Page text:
3 years ago



iv / Comparing the Debt

iv / Comparing the Debt Burdens of Ontario and California An alternative way to examine the level of indebtedness in Ontario and California is on a per-person basis. Ontarians currently owe CA$20,166 per person compared to US$3,844 for Californians, which is more than five times the per-person level of debt. Not surprisingly, given the differences in the debt burden, Ontarians shoulder a much higher cost with respect to servicing their debt. Specifically, 9.2 percent of budget revenues in Ontario are devoted to interest payments, compared to 2.8 percent in California. In other words, Ontarians lose more than three times the amount Californians do simply to service existing debt through interest payments. Fortunately, no harsh cuts are needed; it will only take restraint in the growth of provincial spending in order to put Ontario on the path to financial security. Yet even though the solution is simple, the problem is very real, as recent trends have put Ontario on an unsustainable trajectory of everhigher debt. The solution to a government debt problem is the same as it would be for a household: spending must be brought in line with income. Although private citizens can grapple with debt by trying to earn more income, with governments it can be self-defeating to focus on boosting revenue through tax rate hikes, because they will stifle economic growth. Rather, the wisest and most sustainable reform is to restrain spending growth. If the economy grows at historical trends, calculations show that Ontario can be put back on a solid financial footing if policy makers limit spending growth on actual programs (not counting interest payments on the debt) to four percent per year. This recommendation sounds modest enough, yet in fact it would represent a much tighter leash on spending growth than what Ontario has actually experienced in the last decade. The Ontario government’s current financial trajectory is unsustainable. Serious curbs on spending growth may be uncomfortable in the short run, but they will avert the possibility of a much worse budget crunch down the road. Policy makers and citizens must consider the numbers to understand the severity of the situation.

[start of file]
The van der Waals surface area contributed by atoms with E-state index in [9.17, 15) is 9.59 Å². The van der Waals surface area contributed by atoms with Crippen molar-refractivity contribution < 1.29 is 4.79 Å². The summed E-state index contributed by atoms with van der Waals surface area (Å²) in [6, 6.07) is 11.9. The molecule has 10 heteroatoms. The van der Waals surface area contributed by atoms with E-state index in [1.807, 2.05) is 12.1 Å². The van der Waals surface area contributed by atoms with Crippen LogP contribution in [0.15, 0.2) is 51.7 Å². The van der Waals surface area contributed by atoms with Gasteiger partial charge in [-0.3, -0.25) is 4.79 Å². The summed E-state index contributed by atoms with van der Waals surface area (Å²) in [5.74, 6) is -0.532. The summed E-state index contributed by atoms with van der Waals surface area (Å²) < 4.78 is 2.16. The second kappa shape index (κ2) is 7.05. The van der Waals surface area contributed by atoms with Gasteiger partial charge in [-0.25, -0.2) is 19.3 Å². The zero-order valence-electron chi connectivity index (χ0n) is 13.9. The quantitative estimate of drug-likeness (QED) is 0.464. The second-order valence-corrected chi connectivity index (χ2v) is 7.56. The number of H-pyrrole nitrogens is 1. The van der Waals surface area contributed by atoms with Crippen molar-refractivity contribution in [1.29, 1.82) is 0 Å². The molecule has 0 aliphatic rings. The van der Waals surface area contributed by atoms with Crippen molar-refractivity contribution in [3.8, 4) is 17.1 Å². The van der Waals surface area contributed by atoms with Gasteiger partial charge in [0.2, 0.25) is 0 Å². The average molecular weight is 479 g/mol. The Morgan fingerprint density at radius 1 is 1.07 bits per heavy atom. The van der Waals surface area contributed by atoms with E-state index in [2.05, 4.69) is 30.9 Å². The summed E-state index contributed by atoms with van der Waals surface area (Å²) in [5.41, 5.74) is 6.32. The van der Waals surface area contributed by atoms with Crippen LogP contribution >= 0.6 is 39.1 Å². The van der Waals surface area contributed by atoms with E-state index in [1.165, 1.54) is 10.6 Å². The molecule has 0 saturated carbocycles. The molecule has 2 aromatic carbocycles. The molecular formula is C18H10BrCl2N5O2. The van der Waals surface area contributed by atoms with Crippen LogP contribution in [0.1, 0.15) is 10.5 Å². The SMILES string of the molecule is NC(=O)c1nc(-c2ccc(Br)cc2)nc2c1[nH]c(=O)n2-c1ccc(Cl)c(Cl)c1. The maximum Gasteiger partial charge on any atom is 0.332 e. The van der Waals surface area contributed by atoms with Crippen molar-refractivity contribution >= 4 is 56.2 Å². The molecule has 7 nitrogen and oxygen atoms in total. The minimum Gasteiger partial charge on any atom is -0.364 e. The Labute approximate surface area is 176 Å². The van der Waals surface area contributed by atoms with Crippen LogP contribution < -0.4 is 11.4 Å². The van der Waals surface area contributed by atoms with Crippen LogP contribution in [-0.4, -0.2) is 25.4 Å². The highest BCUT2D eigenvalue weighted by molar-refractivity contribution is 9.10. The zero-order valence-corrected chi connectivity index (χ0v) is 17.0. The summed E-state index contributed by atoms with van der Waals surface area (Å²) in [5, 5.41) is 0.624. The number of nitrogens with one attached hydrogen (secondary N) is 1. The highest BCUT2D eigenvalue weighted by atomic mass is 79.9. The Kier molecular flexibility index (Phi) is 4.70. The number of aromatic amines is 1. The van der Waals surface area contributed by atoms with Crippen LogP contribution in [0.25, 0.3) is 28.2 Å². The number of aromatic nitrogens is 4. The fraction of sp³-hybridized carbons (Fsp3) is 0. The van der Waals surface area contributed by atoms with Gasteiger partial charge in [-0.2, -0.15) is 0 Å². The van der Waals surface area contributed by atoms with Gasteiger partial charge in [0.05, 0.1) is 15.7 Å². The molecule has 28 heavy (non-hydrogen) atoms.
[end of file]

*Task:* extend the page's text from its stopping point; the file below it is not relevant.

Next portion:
40 Y E A R S 1974 - 2014 Measures of Indebtedness, California vs. Ontario, 2011/12 CALIFORNIA ONTARIO 7.6 % of GDP $144.8 billion Bonded Debt (gross) $267.5 billion Bonded Debt (gross) 40.9 % of GDP $ 3,844 per capita $ 20,166 per capita 2.8 % Percent of revenue spent on interest Nearly twice as much bonded debt 9.2 % Percent of revenue spent on interest

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